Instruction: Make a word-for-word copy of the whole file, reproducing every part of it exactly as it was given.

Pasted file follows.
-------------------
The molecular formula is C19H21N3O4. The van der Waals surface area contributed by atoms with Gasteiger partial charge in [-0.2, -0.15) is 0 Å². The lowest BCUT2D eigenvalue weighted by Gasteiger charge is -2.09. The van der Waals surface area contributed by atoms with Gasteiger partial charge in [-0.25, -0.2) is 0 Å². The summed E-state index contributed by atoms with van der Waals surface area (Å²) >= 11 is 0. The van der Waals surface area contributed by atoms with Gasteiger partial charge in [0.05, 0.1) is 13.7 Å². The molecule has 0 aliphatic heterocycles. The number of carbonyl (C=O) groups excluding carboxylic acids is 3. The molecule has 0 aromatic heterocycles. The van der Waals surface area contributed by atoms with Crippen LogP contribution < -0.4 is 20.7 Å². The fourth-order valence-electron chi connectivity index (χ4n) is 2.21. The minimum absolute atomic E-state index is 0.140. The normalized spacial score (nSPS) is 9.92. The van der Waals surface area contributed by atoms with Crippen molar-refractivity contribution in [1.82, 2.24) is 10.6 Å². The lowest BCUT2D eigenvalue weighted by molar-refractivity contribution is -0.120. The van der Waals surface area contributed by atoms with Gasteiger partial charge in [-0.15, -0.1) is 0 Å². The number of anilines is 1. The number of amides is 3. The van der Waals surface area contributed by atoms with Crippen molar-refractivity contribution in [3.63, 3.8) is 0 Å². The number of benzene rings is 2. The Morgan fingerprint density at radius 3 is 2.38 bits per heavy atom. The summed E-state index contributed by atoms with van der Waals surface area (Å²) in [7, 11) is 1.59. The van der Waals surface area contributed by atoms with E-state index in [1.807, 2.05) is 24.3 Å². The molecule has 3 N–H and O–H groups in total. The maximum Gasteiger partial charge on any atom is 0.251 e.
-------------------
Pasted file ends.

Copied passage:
The molecular formula is C19H21N3O4. The van der Waals surface area contributed by atoms with Gasteiger partial charge in [-0.2, -0.15) is 0 Å². The lowest BCUT2D eigenvalue weighted by Gasteiger charge is -2.09. The van der Waals surface area contributed by atoms with Gasteiger partial charge in [-0.25, -0.2) is 0 Å². The summed E-state index contributed by atoms with van der Waals surface area (Å²) >= 11 is 0. The van der Waals surface area contributed by atoms with Gasteiger partial charge in [0.05, 0.1) is 13.7 Å². The molecule has 0 aliphatic heterocycles. The number of carbonyl (C=O) groups excluding carboxylic acids is 3. The molecule has 0 aromatic heterocycles. The van der Waals surface area contributed by atoms with Crippen LogP contribution < -0.4 is 20.7 Å². The fourth-order valence-electron chi connectivity index (χ4n) is 2.21. The minimum absolute atomic E-state index is 0.140. The normalized spacial score (nSPS) is 9.92. The van der Waals surface area contributed by atoms with Crippen molar-refractivity contribution in [1.82, 2.24) is 10.6 Å². The lowest BCUT2D eigenvalue weighted by molar-refractivity contribution is -0.120. The van der Waals surface area contributed by atoms with Gasteiger partial charge in [-0.15, -0.1) is 0 Å². The number of anilines is 1. The number of amides is 3. The van der Waals surface area contributed by atoms with Crippen molar-refractivity contribution in [3.63, 3.8) is 0 Å². The number of benzene rings is 2. The Morgan fingerprint density at radius 3 is 2.38 bits per heavy atom. The summed E-state index contributed by atoms with van der Waals surface area (Å²) in [7, 11) is 1.59. The van der Waals surface area contributed by atoms with E-state index in [1.807, 2.05) is 24.3 Å². The molecule has 3 N–H and O–H groups in total. The maximum Gasteiger partial charge on any atom is 0.251 e.